A delegation of four veterans and family members of MIAs returned last week from North Korea where they observed the recovery of the remains of American soldiers missing from the Korean War.
According to Jerry D. Jennings, Deputy Assistant Secretary of Defense for POW/Missing Personnel Affairs, "The purpose of this visit was to allow the team to see firsthand the ongoing operations and report their observations to veterans and family groups in the U.S. These are among our primary constituents."
During the six-day visit, the group visited the west-side of the Chosin Reservoir. This was the first time any Americans have been allowed into this area since the end of the Korean War. Retired Marine Corps General Ray Davis walked the same areas where fierce battles were fought between American and Chinese forces Nov.-Dec. 1950. General Davis was awarded the Medal of Honor for heroic action on this battlefield.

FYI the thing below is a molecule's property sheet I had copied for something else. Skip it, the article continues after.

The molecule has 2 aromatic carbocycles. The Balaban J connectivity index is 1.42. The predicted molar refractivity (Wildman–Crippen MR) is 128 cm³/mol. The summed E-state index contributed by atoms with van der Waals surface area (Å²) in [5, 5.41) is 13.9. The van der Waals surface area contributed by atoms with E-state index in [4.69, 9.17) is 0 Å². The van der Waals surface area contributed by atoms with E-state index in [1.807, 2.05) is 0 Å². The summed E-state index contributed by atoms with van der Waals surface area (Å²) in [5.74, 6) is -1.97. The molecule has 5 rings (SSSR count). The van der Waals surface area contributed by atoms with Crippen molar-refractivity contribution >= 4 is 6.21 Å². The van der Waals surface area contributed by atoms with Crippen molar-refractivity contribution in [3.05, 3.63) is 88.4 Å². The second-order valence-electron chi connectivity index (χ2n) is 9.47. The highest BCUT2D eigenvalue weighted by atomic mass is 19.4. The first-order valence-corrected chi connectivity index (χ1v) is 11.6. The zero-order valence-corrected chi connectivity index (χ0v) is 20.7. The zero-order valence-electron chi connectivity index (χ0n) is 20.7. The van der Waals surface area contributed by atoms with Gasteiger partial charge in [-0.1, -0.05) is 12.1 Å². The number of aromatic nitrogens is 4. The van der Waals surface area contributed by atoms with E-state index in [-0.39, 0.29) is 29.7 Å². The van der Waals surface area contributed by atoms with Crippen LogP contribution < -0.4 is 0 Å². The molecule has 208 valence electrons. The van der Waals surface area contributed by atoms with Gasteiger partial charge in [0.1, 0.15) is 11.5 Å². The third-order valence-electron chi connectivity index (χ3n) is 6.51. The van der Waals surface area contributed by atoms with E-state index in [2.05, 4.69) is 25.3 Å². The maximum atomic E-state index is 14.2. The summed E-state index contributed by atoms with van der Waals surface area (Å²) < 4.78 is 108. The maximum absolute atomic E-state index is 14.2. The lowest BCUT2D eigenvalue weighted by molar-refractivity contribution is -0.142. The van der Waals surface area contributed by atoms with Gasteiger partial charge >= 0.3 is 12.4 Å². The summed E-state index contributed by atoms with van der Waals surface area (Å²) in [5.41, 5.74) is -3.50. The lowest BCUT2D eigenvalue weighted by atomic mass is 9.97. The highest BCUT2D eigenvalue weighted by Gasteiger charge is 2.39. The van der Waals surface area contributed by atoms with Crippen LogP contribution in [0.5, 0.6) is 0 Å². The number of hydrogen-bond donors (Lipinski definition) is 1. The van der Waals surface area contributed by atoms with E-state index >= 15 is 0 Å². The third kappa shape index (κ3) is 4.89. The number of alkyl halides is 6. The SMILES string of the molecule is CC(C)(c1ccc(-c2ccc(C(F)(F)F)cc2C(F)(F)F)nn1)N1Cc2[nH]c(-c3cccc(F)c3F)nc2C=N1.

They also observed the joint remains recovery operation on the east-side of the reservoir, where American and North Korean specialists continue their work.
Another location they visited is in Unsan County, approximately 60 miles north of Pyongyang, where a team from the U.S. Army Central Identification Laboratory Hawaii (CILHI) has found remains. This is the site of battles between American and Chinese forces Nov.-Dec. 1950. American remains have been located in this area on several occasions since the operations began in 1996.
These joint remains recovery operations have been carried out annually since 1996, following negotiations led by the Defense POW/Missing Personnel Office. Each operation lasts approximately 30 days, and the third one for 2002 will end on Oct. 29. CILHI teams have conducted 24 operations in North Korea, recovering what is believed to be the remains of at least 167 soldiers. There are more than 8,100 servicemen missing from the Korean War.